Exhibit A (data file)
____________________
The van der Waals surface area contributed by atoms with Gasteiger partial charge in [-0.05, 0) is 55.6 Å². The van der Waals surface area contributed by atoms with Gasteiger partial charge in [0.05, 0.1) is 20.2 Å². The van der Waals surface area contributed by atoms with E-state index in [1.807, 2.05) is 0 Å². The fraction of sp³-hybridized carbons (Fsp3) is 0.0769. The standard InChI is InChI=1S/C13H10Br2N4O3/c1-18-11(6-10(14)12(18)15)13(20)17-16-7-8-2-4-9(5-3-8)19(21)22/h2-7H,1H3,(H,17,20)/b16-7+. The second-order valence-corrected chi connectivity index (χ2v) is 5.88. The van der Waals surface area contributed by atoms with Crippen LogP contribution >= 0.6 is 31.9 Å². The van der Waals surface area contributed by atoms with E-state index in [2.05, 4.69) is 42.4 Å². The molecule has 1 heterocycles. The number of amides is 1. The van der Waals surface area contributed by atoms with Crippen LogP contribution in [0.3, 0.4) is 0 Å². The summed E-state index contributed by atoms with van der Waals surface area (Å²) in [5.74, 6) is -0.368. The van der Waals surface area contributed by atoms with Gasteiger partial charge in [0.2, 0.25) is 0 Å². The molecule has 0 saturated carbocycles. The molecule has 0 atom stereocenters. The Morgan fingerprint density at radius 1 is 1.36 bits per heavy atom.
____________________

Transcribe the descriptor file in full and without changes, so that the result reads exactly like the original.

The van der Waals surface area contributed by atoms with Gasteiger partial charge in [-0.05, 0) is 55.6 Å². The van der Waals surface area contributed by atoms with Gasteiger partial charge in [0.05, 0.1) is 20.2 Å². The van der Waals surface area contributed by atoms with E-state index in [1.807, 2.05) is 0 Å². The fraction of sp³-hybridized carbons (Fsp3) is 0.0769. The standard InChI is InChI=1S/C13H10Br2N4O3/c1-18-11(6-10(14)12(18)15)13(20)17-16-7-8-2-4-9(5-3-8)19(21)22/h2-7H,1H3,(H,17,20)/b16-7+. The second-order valence-corrected chi connectivity index (χ2v) is 5.88. The van der Waals surface area contributed by atoms with Crippen LogP contribution >= 0.6 is 31.9 Å². The van der Waals surface area contributed by atoms with E-state index in [2.05, 4.69) is 42.4 Å². The molecule has 1 heterocycles. The number of amides is 1. The van der Waals surface area contributed by atoms with Crippen LogP contribution in [0.3, 0.4) is 0 Å². The summed E-state index contributed by atoms with van der Waals surface area (Å²) in [5.74, 6) is -0.368. The van der Waals surface area contributed by atoms with Gasteiger partial charge in [0.2, 0.25) is 0 Å². The molecule has 0 saturated carbocycles. The molecule has 0 atom stereocenters. The Morgan fingerprint density at radius 1 is 1.36 bits per heavy atom.